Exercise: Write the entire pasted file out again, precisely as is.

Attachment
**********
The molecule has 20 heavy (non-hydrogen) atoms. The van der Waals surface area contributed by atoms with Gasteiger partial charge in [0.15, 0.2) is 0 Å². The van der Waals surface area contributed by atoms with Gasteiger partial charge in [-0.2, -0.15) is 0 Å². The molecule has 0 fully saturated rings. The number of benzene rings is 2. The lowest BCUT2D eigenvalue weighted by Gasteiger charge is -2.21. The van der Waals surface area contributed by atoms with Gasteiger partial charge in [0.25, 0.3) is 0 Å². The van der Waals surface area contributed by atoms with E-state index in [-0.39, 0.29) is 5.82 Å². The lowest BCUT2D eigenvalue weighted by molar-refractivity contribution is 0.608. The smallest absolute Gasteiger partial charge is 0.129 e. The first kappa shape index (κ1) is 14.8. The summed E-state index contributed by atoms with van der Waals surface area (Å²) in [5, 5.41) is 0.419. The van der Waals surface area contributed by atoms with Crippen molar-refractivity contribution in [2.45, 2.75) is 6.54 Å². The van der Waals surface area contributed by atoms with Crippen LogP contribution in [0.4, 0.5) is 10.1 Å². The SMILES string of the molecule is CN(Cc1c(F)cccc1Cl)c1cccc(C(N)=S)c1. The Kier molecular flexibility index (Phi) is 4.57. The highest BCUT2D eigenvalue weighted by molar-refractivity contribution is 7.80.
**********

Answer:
The molecule has 20 heavy (non-hydrogen) atoms. The van der Waals surface area contributed by atoms with Gasteiger partial charge in [0.15, 0.2) is 0 Å². The van der Waals surface area contributed by atoms with Gasteiger partial charge in [-0.2, -0.15) is 0 Å². The molecule has 0 fully saturated rings. The number of benzene rings is 2. The lowest BCUT2D eigenvalue weighted by Gasteiger charge is -2.21. The van der Waals surface area contributed by atoms with Gasteiger partial charge in [0.25, 0.3) is 0 Å². The van der Waals surface area contributed by atoms with E-state index in [-0.39, 0.29) is 5.82 Å². The lowest BCUT2D eigenvalue weighted by molar-refractivity contribution is 0.608. The smallest absolute Gasteiger partial charge is 0.129 e. The first kappa shape index (κ1) is 14.8. The summed E-state index contributed by atoms with van der Waals surface area (Å²) in [5, 5.41) is 0.419. The van der Waals surface area contributed by atoms with Crippen molar-refractivity contribution in [2.45, 2.75) is 6.54 Å². The van der Waals surface area contributed by atoms with Crippen LogP contribution in [0.4, 0.5) is 10.1 Å². The SMILES string of the molecule is CN(Cc1c(F)cccc1Cl)c1cccc(C(N)=S)c1. The Kier molecular flexibility index (Phi) is 4.57. The highest BCUT2D eigenvalue weighted by molar-refractivity contribution is 7.80.